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Amsterdam Lost

This past week, I would have been in Amsterdam for my annual trip to teach my professional level course there.  But obviously with the pandemic still raging, this trip was cancelled, as were all my previous five trips.  Instead I taught the course virtually from my son’s bedroom at home.

So, last Saturday, the day we would have arrived in Amsterdam, rather than sitting by a canal and enjoying a cold Heineken…

…I sat by our backyard pool drinking a Heineken and savoring the memory.

And rather than going on a long Sunday afternoon bike ride with my wife through the parks of Amsterdam…

….my wife and I took a bike ride along the Greenline near our home.

Looking back over the nearly 23 years that I have been teaching this course, this is the first time that I will miss my annual trip there.  In fact, the only other time my travel to Amsterdam was impacted was in April of 2010 when a volcano erupted in Iceland sending an enormous ash cloud into the atmosphere causing the cancellation of most flights between the US and Europe.  Fortunately, in that case the trip was just postponed a month and so I taught in May rather than April.

But that didn’t happen this time due to the uncertainty of when the pandemic would be over.

So, missing my annual spring trip to Amsterdam—in essence, my Amsterdam Lost—got me to thinking back over all the wonderful times I had had on those trips that I would be missing this year.

I will miss the long walks.  Amsterdam is the most walkable city I have ever visited.  In the city center, it is rare to see a private car being driven along the narrow streets next to a canal.  For me, walking is one of the best ways to begin to get over the jet lag especially since staying awake is the most important first step after a long overnight flight from the US with little sleep sitting in coach.  It is here that I hit my first 25,000 steps in a single day and over 100,000 steps in a week!

I will miss seeing the enormous numbers of tulips in bloom.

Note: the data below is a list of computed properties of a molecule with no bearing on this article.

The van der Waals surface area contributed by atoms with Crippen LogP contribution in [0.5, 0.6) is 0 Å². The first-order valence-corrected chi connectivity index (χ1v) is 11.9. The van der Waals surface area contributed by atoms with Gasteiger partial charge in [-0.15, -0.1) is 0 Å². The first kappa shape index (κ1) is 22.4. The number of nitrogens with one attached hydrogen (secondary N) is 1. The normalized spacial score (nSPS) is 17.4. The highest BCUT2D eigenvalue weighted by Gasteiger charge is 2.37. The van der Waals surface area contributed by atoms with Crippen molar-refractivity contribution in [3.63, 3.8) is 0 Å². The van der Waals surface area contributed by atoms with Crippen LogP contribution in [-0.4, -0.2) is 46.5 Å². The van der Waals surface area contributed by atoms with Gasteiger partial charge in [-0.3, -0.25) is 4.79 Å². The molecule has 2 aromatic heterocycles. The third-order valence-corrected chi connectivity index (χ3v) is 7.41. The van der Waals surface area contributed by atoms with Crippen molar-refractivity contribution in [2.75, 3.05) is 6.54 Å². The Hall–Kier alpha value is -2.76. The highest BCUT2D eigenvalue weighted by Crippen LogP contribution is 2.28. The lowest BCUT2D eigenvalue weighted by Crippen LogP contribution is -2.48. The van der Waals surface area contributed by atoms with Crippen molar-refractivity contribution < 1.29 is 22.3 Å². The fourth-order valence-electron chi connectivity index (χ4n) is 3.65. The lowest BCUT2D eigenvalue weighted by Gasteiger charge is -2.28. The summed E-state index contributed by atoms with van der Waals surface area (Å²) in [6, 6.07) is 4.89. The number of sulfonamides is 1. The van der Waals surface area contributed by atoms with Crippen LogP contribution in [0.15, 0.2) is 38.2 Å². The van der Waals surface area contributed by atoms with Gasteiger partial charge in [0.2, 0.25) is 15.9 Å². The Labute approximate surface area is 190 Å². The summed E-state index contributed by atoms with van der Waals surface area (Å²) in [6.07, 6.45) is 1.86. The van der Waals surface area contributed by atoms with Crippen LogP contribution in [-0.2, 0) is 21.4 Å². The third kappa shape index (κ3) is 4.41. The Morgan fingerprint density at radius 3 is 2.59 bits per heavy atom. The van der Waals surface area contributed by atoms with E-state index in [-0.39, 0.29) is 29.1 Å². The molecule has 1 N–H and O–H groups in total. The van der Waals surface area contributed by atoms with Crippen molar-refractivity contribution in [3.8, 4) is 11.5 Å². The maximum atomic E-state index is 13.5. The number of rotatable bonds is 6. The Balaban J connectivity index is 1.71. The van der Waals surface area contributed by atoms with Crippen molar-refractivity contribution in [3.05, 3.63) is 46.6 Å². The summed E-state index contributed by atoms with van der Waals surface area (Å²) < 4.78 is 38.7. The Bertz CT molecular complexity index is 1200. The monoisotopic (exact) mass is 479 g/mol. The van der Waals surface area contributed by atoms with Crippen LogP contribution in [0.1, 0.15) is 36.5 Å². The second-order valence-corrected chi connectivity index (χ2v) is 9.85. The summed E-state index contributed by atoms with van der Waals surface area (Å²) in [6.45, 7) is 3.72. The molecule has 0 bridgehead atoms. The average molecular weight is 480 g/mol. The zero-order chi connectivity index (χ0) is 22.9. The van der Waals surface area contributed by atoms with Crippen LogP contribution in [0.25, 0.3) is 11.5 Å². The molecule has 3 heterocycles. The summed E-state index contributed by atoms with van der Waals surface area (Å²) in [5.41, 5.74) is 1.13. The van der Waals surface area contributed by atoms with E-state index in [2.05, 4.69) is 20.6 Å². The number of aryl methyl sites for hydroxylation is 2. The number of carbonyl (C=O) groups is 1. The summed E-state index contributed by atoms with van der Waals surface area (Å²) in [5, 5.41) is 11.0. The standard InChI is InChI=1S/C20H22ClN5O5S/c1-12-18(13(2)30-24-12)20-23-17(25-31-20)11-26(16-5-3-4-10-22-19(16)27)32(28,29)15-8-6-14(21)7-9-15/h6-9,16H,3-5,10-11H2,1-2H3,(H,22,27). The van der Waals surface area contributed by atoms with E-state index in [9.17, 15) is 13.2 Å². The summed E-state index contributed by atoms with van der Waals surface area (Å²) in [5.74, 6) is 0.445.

My favorite place to go is Keukenhof near Lisse—a short train ride from Amsterdam—where during its short two-month season from mid-March to mid-May (the normal time of my annual trip), it boasts seven million bulbs in bloom.  Sadly, this year no one was able to be onsite to witness their splendor although fortunately there were a number of virtual tours that could be taken. (The flowers and the park are stunning!  You can check them out here.)

I will also miss visiting some of the best museums in the world.  The Rijks is almost like several Smithsonian museums all under one roof housing some of the most famous works of art.  And the Stedelijk is a significant modern art museum.  But I doubt if anyone visiting will miss going to the Van Gogh museum which includes the largest single collection of his paintings, for me one of the crown jewels of the city.

Dining at a variety of different ethnic restaurants is also one of my fond activities that I will miss. Walking down almost any street in the city center you will encounter a global choice of foods to eat.  By far, my favorite and one I never miss is taking in an Indonesian Rijsttafel (rice table), multiple plates of delicious and spicy meat and vegetables.  After trying different restaurants over the years, I found one, Puri Mas, that I think is the best and so always go there.  I think the staff, who are most likely family members since they are always there, recognize me now when I come in the door, having eaten there for so many years.

And what would be a must is enjoying a cold Heineken while visiting.  For many years, I could sit by a canal and enjoy one watching the boats go by.

Within the last couple of years, in certain districts which are commonly very crowded and often boisterous, alcoholic beverages have been outlawed outdoors but Heineken answered this by coming out with their 0.0 beer.

Amsterdam is also the site of our best SibSab in 2015.  After visiting there so many times, I became tour guide for my three siblings when we took our annual SibSab (Sibling Sabbatical) there.  That year, prior to my teaching, we visited and did all of the sites I just mentioned.  It was the best SibSab we’ve had so far in the nearly 20 years the four of us have traveled together.

Occasionally, I have had time on my trips to Amsterdam to take side trips to other countries.  With such great rail systems, Amsterdam is a great central location to get to many European countries.

One year, before heading back to the US, my wife and I took a daytrip to Bruges, Belgium to visit that ancient city.  Stepping off a modern train and after a short walk, you are transformed into an idyllic medieval town of the 14th century.  If you have seen the movie In Bruges, you are familiar with this quaint little town.

And another year after my teaching was over, my wife and I took a train to Paris and spent a few days there.

So, all these things and more I will miss this year.

After travelling to Amsterdam 31 times over the past nearly quarter of a century, it has become second nature for me to go there.  With the uncertainty this pandemic has left our world in, I don’t know when I will be able to return to this, one of my favorite cities in the world.  But I know no matter what, I will have to return sometime in the future.  And having missed going this year in 2020, I will burst into a huge smile when I finally come to the gate in the airport and see this is my next travel destination.

10 thoughts on “Amsterdam Lost Leave a comment

  1. I’m so sorry that you’re missing it! But glad you have so many great memories. Here’s to making more!

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